Scott, I read all of the responses on this thread and I am reminded of just how difficult it is to know what is going on in a system. Systems work as a system, meaning that even the speakers can directly affect the sound of a cartridge via the chain, by feeding back eletrical signals to the cartridge via the electronics. So that a given cartridge/arm/'table combo which works well with a given preamp will suddenly sound like crap when you change amps, or wires, or speakers...there are no hard and fast answers. Give more details on how your 'table is set up: shelf, cables, and so on. Psychicanimal has a point, but you opened that door when you got into serious audio, too late now. Dougdeacon has a point: have you played with settings, cables and so on? Jependleton has a point, but I wonder what cartridge he is using, perhaps he could enlighten you. Perhaps you originally had a point: your phono stage is not good (for a fun test Radio Shack sells quite a good little phono stage for $30, battery-powered, which will not match your Stealth, but may shed some light). A better record player will improve the sound. The Rega arm is unpredictable in its bass response on given 'tables. Perhaps it is not a good match for Sota in this regard. A moving magnet cartridge will smooth out the sound, providing it is a good one like the Grado (terrific), or Shure (gets out of the way of the music). Do you have any friends who will lend you their cartrides or phono amps or cables? Alternatively, you could go to a good (friendly) audio store, promise you will buy something, and talk them into letting you try some alternatives. This is the safest option. The problem here is that in the old days when phono was king, a beginner in analog had a beginner's system, and so learned while he/she was moving up the ladder. Now beginners have top-flight systems which are ruthless with problems...Good Luck and don't worry, vinyl is worth the trouble.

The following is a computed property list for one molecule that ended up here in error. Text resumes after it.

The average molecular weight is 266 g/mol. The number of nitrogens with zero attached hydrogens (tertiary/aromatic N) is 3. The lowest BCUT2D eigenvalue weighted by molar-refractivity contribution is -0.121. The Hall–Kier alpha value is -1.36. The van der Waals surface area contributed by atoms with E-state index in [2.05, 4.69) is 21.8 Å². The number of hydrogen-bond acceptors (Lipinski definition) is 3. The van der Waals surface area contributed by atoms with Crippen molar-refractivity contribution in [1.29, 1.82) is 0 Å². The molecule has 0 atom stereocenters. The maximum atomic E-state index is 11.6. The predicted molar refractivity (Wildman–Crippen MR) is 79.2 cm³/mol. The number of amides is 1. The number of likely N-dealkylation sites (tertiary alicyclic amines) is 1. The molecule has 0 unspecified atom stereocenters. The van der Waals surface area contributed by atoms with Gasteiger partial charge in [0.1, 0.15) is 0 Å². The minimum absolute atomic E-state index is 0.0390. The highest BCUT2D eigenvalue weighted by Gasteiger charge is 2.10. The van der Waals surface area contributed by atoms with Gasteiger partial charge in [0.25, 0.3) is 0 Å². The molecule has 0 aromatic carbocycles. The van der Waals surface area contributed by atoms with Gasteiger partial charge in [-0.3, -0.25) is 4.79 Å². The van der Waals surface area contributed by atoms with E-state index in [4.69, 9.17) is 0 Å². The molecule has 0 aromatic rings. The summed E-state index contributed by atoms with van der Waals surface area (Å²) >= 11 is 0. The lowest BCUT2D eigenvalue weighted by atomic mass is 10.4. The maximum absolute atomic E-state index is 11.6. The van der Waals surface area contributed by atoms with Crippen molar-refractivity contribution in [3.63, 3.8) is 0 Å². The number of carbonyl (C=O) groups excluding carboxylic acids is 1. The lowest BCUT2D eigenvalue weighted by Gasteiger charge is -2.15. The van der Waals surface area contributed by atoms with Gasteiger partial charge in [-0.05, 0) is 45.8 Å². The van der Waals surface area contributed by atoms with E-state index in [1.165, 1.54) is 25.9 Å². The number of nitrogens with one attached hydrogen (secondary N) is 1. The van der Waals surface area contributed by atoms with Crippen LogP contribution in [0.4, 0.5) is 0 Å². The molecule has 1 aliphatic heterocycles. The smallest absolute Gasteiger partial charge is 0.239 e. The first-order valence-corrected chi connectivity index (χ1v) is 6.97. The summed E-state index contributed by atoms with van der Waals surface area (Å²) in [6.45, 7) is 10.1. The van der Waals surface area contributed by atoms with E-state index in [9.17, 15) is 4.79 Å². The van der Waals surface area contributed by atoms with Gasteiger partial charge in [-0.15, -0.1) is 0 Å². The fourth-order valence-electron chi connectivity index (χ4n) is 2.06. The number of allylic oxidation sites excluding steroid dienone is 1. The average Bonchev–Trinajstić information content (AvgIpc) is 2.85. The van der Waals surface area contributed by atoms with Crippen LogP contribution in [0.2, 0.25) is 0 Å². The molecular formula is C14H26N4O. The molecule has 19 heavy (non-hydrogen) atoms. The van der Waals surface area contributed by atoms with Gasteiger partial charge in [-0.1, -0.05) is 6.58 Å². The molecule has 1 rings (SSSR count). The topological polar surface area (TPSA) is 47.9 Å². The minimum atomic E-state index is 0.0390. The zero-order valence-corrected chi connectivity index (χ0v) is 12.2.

In response to the question, I am using the modified Eroica that comes with the MMF-7. I should point out that there was a run of bad cartridges on tables that were manufactured about 8 to 12 months ago. The cantilever would not loosen up and the bass was affected and there was midrange distortion. My dealer replaced the cartridge. He also went through the set up of the azmuth and alignment of the arm and cartridge and found that it was wrong from the factory. A dealer that knows turntables should check this on any turntable before sending it home with anyone. I should point out also that the replacement cartridge took about 50 hours to break in properly. The dealer that I used took care of about two-thirds of this before letting me have the turntable. Hope this helps.
Sounds to me like we found the problem. I'm a newbie to any form of internet chatting, and I wonder if after all these entries Scott is even paying attention anymore. If you are, Scott, then get your 'table and cartridge checked before you do anything else! Now I must go take care of my own system, as a recent "upgrade" has thrown everything out of whack! Ah for those innocent days when I downgraded all my equipment and just listened to music!
I'm still here. I have tried many different cables and such. I will try some more options. I was plowing my driveway today thinking about some of my issues. At one time I was happy with the sound ( I think :)) Now after all of this farting around and changing everything I'm in a rut again. Maybe I just have the upgrade bug for a new table.
So if you are wondering , it is up for sale here at AG.
I hate this hobby!!! Maybe I throw away all of my subscriptions, and disconnect my internet, and then I might be able to live with my system and enjoy the music.
I will try some other options with the TT tonight and let you know what I come up with.